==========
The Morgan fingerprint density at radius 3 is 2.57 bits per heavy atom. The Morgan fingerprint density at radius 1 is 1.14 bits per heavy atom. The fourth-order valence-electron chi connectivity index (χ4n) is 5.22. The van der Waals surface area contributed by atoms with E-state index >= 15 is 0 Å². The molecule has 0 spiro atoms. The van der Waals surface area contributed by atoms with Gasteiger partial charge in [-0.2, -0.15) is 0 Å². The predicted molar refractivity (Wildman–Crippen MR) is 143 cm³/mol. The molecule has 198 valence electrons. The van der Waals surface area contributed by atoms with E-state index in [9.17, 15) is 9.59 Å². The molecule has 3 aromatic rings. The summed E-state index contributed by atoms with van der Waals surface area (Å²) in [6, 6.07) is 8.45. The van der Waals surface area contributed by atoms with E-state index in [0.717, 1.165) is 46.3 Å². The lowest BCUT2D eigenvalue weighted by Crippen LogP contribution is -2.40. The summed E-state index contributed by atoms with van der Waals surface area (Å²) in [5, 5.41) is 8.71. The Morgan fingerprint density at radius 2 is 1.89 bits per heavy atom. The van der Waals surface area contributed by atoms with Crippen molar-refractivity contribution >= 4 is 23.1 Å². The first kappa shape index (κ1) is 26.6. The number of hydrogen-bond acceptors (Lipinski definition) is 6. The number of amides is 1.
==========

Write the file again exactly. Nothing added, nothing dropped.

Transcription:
The Morgan fingerprint density at radius 3 is 2.57 bits per heavy atom. The Morgan fingerprint density at radius 1 is 1.14 bits per heavy atom. The fourth-order valence-electron chi connectivity index (χ4n) is 5.22. The van der Waals surface area contributed by atoms with E-state index >= 15 is 0 Å². The molecule has 0 spiro atoms. The van der Waals surface area contributed by atoms with Gasteiger partial charge in [-0.2, -0.15) is 0 Å². The predicted molar refractivity (Wildman–Crippen MR) is 143 cm³/mol. The molecule has 198 valence electrons. The van der Waals surface area contributed by atoms with E-state index in [9.17, 15) is 9.59 Å². The molecule has 3 aromatic rings. The summed E-state index contributed by atoms with van der Waals surface area (Å²) in [6, 6.07) is 8.45. The van der Waals surface area contributed by atoms with E-state index in [0.717, 1.165) is 46.3 Å². The lowest BCUT2D eigenvalue weighted by Crippen LogP contribution is -2.40. The summed E-state index contributed by atoms with van der Waals surface area (Å²) in [5, 5.41) is 8.71. The Morgan fingerprint density at radius 2 is 1.89 bits per heavy atom. The van der Waals surface area contributed by atoms with Crippen molar-refractivity contribution >= 4 is 23.1 Å². The first kappa shape index (κ1) is 26.6. The number of hydrogen-bond acceptors (Lipinski definition) is 6. The number of amides is 1.